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## Appendix I. Standard Weights and Measures of Han TimesThe standard weights and measures are given in
"The measures of length are the "The measures of capacity are the "The method of [construction of the standard
measure is as follows]: Using bronze, [take] a square [which is] a foot [on
each side] and circumscribe [a circle] outside of it, [on each] side making a
[slight] additional space. Its top is the "The weights used with a balance are the Fortunately we are not ignorant of the units
contained in this table. There has been preserved in the imperial palace at
Peking an imperial standard measure that is dated by its inscription in 9 A.D.,
during the reign of Wang Mang. It came to light in 1924. A hundred of these
standard measures are said to have been made and distributed about the empire,
of which only this one remains. This measure is plainly alluded to in the
passage of the
This standard measure is a bronze right cylinder in
shape, with a membrane across it one inch from one end, thus making of the two
ends a Mr. H. Ma 馬衡 of the National Palace Museum, Peiping,
has very kindly supplied me with measurements of this important standard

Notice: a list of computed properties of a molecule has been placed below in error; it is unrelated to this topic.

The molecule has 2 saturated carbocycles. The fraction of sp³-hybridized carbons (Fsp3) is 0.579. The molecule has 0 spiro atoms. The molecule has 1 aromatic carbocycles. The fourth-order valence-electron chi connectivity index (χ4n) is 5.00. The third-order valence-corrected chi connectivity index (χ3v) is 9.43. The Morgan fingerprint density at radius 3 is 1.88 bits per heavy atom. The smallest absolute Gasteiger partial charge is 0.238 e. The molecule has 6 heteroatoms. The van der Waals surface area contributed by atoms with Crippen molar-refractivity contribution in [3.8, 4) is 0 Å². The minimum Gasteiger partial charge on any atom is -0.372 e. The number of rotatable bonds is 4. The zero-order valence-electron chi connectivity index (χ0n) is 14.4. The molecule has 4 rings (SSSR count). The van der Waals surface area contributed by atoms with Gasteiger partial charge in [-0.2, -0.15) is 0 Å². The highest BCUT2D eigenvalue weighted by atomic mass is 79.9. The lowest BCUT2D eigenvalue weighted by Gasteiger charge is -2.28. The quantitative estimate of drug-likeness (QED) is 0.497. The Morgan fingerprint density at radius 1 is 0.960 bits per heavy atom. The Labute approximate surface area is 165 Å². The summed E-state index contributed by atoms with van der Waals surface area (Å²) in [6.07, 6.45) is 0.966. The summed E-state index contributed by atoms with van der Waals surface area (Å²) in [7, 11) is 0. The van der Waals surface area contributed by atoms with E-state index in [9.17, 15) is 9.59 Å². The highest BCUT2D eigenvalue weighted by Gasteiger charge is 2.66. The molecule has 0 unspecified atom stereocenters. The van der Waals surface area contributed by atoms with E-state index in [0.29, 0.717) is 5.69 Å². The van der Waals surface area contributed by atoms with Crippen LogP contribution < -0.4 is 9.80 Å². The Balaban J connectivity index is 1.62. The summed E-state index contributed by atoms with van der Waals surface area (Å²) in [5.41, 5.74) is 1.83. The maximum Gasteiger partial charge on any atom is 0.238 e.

measure. The Mr. Ma Heng also very kindly sent me a copy of a
paper by the late Dr. Fu Liu 劉復, in which Dr. Liu tells that he examined four
weights dating from the time of Wang Mang, which were in the
possession of the Peiping 古物保管委員會. These four weights are evidently of 3, 6, 9, and 60
catties respectively, and weighed 730.050 g., 1446.150 g., 2222.870 g., and
14775.000 g., respectively. The first two have no inscription; the third is
marked "律九斤 Nine Legal Catties," and the fourth is marked "律二⼀ Two Legal
[ Dr. Liu had previously weighed the standard measure
of Wang Mang, which the Twenty average size seeds were weighed by an expert
and the weight of a seed (average of three weighings) was found to be 0.00590
grams, so that the ancient tael weighed about 218 gr. or 14 g. According to the
size, this weight should be a little under the standard Wang Mang weight. To
check this weight, 111 ancient cash, all with the inscription, "Half tael," and
dating from Ch'in and Han times, loaned by Dr. A. W. Hummel, were weighed. Four
large cash averaged 96.1 gr. each. The two best medium sized cash averaged 95.7
gr. each. Thirteen medium sized cash averaged 74.8 gr. each. Nine small cash
seemingly in good condition averaged 42.2 gr. each. Eighty-five ordinary small
cash averaged 38.3 gr. each. Since the Han dynasty regularly issued
light-weight cash and permitted private coinage, it is natural that there
should have been large variations in the weight of cash. If we take the weight
of the largest of these cash as being an actual half-tael, as its
inscription says, the ancient tael weighed 192 gr., not far from the weight
found from the To check the volumetric data, the volume of 9600
miliaceum seeds was measured and found to be 81 ml., so that the volume of a yo
would be 10.1 cc., an amount slightly larger than that in the Wang Mang
measure. Laufer ( Stein Using the above data from the Wang Mang standard measure and from the weights, the following table of Han standard measures is obtained:
These measures are
all smaller than present day measures. Wang Kuo-wei (cf. ## Notes1. |

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